Today Mr. Rufo died. During a game of bocce ball, he leaned on his friend's shoulder and died. Just five minutes before we found out, Jon and I had been walking with our dumb, bourgeois fruit smoothies, and we stopped by a bush that had all these purple flowers bursting out of it, and I said, Look how the dead flowers are a darker purple, a bluish blackish purple and the live flowers are magenta. Do you think the dead flowers used to be magenta, or did all the darker purple flowers die first? (The dead flowers crumpled closed like soggy paper umbrellas, while the live ones stretched open, each like a child's hand reaching—) Afterwards, all the family came and assembled and sat outside together on the patio. For days, I did not see Mrs. Rufo. She must have been inside the house all that time. Meanwhile a big yellow garden spider built his web above the plot of dirt and weeds and wildish plants that's just beside their outside staircase. It's true that spiders are noiseless, I realized, watching the spider in its nonstop industry, listening to the spider. All of us have read "A noiseless patient spider…" but to hear, really, that absence of sound is something altogether different. Because the soundlessness is transparent and shaped like a geometric plane. It casts a silent white shadow that's bigger than the spider is big, and when the spider dies, the silence that replaces its silence is bigger than the spider's silence was big.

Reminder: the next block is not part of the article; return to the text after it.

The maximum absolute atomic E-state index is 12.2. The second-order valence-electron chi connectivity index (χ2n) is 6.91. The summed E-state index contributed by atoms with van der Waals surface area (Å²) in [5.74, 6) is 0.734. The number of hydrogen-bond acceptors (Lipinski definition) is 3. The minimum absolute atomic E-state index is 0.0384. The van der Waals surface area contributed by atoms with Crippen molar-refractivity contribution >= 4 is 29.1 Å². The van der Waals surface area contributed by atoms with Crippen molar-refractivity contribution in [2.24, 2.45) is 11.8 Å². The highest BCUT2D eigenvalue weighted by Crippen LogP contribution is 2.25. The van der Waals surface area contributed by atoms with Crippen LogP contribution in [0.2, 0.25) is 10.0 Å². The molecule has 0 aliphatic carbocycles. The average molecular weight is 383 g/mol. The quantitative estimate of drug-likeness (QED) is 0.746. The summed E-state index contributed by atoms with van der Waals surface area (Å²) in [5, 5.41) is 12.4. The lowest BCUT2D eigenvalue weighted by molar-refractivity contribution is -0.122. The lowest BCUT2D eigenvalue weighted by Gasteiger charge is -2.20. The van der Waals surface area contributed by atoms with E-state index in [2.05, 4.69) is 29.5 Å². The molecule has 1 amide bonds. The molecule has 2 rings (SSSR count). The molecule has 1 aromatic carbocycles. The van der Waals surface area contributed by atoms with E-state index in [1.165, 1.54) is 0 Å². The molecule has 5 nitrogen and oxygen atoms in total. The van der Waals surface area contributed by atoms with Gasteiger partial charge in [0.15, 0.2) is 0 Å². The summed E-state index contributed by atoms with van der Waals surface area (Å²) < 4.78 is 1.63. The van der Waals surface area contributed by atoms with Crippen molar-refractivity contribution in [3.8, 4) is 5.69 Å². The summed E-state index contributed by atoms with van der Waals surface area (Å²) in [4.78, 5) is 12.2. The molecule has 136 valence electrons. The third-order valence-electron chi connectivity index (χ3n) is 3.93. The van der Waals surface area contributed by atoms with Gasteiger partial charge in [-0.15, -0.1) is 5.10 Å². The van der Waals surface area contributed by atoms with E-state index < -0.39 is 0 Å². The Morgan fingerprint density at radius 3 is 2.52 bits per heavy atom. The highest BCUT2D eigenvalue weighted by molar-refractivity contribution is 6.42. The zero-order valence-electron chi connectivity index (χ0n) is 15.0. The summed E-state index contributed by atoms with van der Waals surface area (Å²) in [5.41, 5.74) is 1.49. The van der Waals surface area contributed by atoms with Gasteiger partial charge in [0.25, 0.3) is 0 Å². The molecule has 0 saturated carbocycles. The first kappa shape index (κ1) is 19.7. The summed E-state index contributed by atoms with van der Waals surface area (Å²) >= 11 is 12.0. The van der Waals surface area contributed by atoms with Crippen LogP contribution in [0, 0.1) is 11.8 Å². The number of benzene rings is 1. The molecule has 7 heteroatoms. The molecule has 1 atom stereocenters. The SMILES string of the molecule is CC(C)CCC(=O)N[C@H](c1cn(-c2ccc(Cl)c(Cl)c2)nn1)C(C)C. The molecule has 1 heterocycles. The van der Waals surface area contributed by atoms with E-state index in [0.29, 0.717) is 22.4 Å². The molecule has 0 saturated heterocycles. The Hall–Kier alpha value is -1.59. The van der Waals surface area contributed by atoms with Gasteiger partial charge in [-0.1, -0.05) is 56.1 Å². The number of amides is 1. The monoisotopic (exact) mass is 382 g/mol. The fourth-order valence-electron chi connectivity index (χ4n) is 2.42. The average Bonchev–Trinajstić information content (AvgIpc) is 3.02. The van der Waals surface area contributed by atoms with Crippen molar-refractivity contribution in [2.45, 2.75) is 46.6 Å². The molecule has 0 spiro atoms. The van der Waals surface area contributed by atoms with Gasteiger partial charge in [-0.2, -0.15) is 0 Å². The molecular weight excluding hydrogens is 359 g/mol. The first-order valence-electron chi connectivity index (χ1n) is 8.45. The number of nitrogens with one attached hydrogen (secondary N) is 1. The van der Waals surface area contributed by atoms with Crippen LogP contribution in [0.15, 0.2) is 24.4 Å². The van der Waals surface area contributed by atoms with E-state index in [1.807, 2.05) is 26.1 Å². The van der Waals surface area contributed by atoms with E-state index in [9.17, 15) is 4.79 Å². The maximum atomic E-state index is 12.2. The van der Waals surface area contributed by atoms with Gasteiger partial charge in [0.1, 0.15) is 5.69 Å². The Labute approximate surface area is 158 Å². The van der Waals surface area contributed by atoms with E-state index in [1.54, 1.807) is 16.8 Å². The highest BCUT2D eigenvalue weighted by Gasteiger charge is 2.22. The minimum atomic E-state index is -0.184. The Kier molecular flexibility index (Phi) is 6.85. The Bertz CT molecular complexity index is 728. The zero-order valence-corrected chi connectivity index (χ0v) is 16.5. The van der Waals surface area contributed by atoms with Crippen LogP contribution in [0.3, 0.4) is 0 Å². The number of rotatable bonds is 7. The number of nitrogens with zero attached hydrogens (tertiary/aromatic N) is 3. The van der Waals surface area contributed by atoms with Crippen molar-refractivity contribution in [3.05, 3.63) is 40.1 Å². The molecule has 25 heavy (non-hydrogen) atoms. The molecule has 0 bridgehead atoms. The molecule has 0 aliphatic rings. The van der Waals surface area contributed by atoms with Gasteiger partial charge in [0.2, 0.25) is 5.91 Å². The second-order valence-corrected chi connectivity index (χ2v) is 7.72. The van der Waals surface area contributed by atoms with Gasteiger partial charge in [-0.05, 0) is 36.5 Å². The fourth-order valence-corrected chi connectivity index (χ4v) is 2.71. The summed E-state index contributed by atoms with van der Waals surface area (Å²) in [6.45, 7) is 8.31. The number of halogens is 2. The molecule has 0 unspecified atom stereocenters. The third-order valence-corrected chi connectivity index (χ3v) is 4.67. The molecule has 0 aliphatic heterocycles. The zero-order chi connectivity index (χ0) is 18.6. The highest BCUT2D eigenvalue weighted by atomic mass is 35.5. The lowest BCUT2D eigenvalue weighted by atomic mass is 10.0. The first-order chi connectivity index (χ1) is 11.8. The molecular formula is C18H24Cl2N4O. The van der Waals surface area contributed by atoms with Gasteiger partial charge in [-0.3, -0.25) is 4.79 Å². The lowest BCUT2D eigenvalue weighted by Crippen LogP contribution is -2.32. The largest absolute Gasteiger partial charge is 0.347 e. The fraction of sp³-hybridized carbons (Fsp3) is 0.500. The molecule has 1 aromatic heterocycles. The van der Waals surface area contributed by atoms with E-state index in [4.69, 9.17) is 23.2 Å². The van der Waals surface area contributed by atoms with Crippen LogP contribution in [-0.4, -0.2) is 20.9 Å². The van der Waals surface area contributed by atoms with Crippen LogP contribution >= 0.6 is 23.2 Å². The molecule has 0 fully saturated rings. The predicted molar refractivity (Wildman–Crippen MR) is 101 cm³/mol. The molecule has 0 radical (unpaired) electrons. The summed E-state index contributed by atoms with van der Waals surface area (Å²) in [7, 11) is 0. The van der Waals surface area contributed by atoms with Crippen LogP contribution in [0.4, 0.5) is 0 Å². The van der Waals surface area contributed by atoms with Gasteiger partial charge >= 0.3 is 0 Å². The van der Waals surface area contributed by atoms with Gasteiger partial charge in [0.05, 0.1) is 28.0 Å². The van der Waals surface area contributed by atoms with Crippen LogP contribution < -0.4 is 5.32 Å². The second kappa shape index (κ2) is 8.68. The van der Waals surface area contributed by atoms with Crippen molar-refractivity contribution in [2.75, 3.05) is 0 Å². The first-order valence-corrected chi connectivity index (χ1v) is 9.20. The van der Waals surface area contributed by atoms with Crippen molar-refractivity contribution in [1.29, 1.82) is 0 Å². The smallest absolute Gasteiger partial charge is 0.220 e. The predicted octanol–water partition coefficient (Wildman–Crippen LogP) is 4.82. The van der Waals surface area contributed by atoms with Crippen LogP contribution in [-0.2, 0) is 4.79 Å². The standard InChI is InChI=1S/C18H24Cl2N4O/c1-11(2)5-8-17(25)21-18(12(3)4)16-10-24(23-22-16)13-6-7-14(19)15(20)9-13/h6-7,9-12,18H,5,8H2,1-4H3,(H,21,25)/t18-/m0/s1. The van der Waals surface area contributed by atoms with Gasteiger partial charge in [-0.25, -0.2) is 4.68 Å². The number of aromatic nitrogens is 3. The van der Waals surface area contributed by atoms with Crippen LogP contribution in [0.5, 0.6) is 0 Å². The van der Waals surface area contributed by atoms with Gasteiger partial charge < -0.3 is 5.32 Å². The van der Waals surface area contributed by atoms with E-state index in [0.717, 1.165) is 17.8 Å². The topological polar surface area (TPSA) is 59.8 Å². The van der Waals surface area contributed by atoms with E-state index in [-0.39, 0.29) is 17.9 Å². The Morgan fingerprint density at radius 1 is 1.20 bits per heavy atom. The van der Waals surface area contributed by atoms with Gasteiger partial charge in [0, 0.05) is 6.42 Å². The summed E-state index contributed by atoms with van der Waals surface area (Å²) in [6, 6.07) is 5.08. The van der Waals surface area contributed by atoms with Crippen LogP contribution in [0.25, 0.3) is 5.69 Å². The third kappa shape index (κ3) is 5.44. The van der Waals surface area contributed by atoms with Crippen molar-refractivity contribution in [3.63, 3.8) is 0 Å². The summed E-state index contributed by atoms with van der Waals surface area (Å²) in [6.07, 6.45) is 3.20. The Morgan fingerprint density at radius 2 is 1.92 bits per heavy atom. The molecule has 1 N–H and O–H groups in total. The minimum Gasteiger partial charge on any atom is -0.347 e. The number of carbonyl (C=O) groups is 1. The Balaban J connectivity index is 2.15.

I'm writing to you from the loneliest, most secluded island in the world. I mean, the farthest away place from anything else. There are so many fruits here growing on trees or on vines that wrap and wrap. Fruits like I've never seen except the bananas. All night the abandoned dogs howled. I wonder if one dog gives the first howl, and if they take turns who's first like carrying the flag in school. Carrying the flag way out in front and the others following along behind in two long lines, pairs holding hands. Also the roosters here crow from 4am onward. They're still crowing right now and it's almost noon here on the island. Noon stares back no matter where you are. Today I'm going to hike to the extinct volcano and balance on the rim of the crater. Yesterday a gust almost blew me inside. I heard that the black widows live inside the volcano far down below in the high grasses that you can't see from the rim. Well, I was going to tell you that this morning the bells rang and I followed them and at the source of the bells, there I found so many animals all gathered together in a room with carved wooden statues and wooden benches and low wooden slats for kneeling. And the animals were there singing together, all their voices singing, with big strong voices rising from even the filthiest animals. I mean, I've seen animals come together and sing before, except in high fancy vaults where bits of colored glass are pieced together into stories. Some days I want to sing with them. I wish more animals sang together all the time. But then I can't sing sometimes because I think of the news that happens when the animals stop singing. And then I think of all the medications and their side effects that are advertised between the pieces of news. And then I think of all the money the drug companies spent to videotape their photogenic, well-groomed animals, and all the money they spent to buy a prime-time spot, and I think, what money buys the news, and what news creates the drugs, and what drugs control the animals, and I get so choked I can't sing anymore, Lonely Animal. I can't sing with the other animals. Because it's hard to know what an animal will do when it stops singing. It's complicated, you know, it's just complicated—